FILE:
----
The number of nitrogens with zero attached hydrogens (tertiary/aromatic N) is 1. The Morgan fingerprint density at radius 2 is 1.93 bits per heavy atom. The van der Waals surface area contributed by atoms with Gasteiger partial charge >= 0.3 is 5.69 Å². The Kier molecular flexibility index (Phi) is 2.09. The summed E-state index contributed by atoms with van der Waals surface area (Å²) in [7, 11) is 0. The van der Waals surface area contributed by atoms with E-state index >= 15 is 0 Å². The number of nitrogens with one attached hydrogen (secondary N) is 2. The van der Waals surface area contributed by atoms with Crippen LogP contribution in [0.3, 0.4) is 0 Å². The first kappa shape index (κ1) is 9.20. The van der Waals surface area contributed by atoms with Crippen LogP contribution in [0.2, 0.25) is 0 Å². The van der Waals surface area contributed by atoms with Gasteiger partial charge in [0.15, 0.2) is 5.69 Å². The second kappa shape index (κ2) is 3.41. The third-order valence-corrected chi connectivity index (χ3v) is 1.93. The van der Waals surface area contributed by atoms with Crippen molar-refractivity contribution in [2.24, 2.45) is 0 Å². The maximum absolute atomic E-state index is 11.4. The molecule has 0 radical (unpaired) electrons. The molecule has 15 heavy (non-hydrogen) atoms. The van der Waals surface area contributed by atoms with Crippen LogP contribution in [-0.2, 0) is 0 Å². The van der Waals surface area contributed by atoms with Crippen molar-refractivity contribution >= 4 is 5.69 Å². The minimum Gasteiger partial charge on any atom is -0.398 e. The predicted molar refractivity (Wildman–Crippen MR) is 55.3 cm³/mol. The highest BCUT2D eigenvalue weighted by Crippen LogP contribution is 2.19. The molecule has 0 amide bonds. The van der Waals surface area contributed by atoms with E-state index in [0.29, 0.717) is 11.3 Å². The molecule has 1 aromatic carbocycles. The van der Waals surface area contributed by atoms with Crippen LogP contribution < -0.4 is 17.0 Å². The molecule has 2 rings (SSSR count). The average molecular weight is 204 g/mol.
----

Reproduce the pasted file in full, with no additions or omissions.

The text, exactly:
The number of nitrogens with zero attached hydrogens (tertiary/aromatic N) is 1. The Morgan fingerprint density at radius 2 is 1.93 bits per heavy atom. The van der Waals surface area contributed by atoms with Gasteiger partial charge >= 0.3 is 5.69 Å². The Kier molecular flexibility index (Phi) is 2.09. The summed E-state index contributed by atoms with van der Waals surface area (Å²) in [7, 11) is 0. The van der Waals surface area contributed by atoms with E-state index >= 15 is 0 Å². The number of nitrogens with one attached hydrogen (secondary N) is 2. The van der Waals surface area contributed by atoms with Crippen LogP contribution in [0.3, 0.4) is 0 Å². The first kappa shape index (κ1) is 9.20. The van der Waals surface area contributed by atoms with Crippen LogP contribution in [0.2, 0.25) is 0 Å². The van der Waals surface area contributed by atoms with Gasteiger partial charge in [0.15, 0.2) is 5.69 Å². The second kappa shape index (κ2) is 3.41. The third-order valence-corrected chi connectivity index (χ3v) is 1.93. The van der Waals surface area contributed by atoms with Crippen molar-refractivity contribution in [2.24, 2.45) is 0 Å². The maximum absolute atomic E-state index is 11.4. The molecule has 0 radical (unpaired) electrons. The molecule has 15 heavy (non-hydrogen) atoms. The van der Waals surface area contributed by atoms with Crippen LogP contribution in [-0.2, 0) is 0 Å². The van der Waals surface area contributed by atoms with Crippen molar-refractivity contribution >= 4 is 5.69 Å². The minimum Gasteiger partial charge on any atom is -0.398 e. The predicted molar refractivity (Wildman–Crippen MR) is 55.3 cm³/mol. The highest BCUT2D eigenvalue weighted by Crippen LogP contribution is 2.19. The molecule has 0 amide bonds. The van der Waals surface area contributed by atoms with E-state index in [0.29, 0.717) is 11.3 Å². The molecule has 1 aromatic carbocycles. The van der Waals surface area contributed by atoms with Crippen LogP contribution < -0.4 is 17.0 Å². The molecule has 2 rings (SSSR count). The average molecular weight is 204 g/mol.